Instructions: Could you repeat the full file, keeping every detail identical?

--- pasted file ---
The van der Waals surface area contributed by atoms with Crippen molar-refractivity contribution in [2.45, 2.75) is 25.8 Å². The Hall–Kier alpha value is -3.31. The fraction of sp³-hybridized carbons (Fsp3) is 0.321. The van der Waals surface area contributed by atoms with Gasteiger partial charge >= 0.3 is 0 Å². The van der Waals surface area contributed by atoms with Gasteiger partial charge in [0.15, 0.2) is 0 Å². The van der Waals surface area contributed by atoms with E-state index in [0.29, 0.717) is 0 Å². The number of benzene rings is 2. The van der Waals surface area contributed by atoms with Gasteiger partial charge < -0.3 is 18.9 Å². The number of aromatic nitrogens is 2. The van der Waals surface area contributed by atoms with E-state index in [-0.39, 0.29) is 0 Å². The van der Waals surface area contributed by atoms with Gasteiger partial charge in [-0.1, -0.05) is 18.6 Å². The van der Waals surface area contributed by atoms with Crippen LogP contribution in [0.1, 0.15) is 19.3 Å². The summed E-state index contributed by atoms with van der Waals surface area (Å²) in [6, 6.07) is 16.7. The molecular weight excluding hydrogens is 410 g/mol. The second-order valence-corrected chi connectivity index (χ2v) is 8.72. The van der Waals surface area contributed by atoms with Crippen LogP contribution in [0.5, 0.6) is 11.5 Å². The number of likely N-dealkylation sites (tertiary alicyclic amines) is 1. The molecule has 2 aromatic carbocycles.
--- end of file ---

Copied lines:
The van der Waals surface area contributed by atoms with Crippen molar-refractivity contribution in [2.45, 2.75) is 25.8 Å². The Hall–Kier alpha value is -3.31. The fraction of sp³-hybridized carbons (Fsp3) is 0.321. The van der Waals surface area contributed by atoms with Gasteiger partial charge >= 0.3 is 0 Å². The van der Waals surface area contributed by atoms with Gasteiger partial charge in [0.15, 0.2) is 0 Å². The van der Waals surface area contributed by atoms with E-state index in [0.29, 0.717) is 0 Å². The number of benzene rings is 2. The van der Waals surface area contributed by atoms with Gasteiger partial charge < -0.3 is 18.9 Å². The number of aromatic nitrogens is 2. The van der Waals surface area contributed by atoms with E-state index in [-0.39, 0.29) is 0 Å². The van der Waals surface area contributed by atoms with Gasteiger partial charge in [-0.1, -0.05) is 18.6 Å². The van der Waals surface area contributed by atoms with Crippen LogP contribution in [0.1, 0.15) is 19.3 Å². The summed E-state index contributed by atoms with van der Waals surface area (Å²) in [6, 6.07) is 16.7. The molecular weight excluding hydrogens is 410 g/mol. The second-order valence-corrected chi connectivity index (χ2v) is 8.72. The van der Waals surface area contributed by atoms with Crippen LogP contribution in [0.5, 0.6) is 11.5 Å². The number of likely N-dealkylation sites (tertiary alicyclic amines) is 1. The molecule has 2 aromatic carbocycles.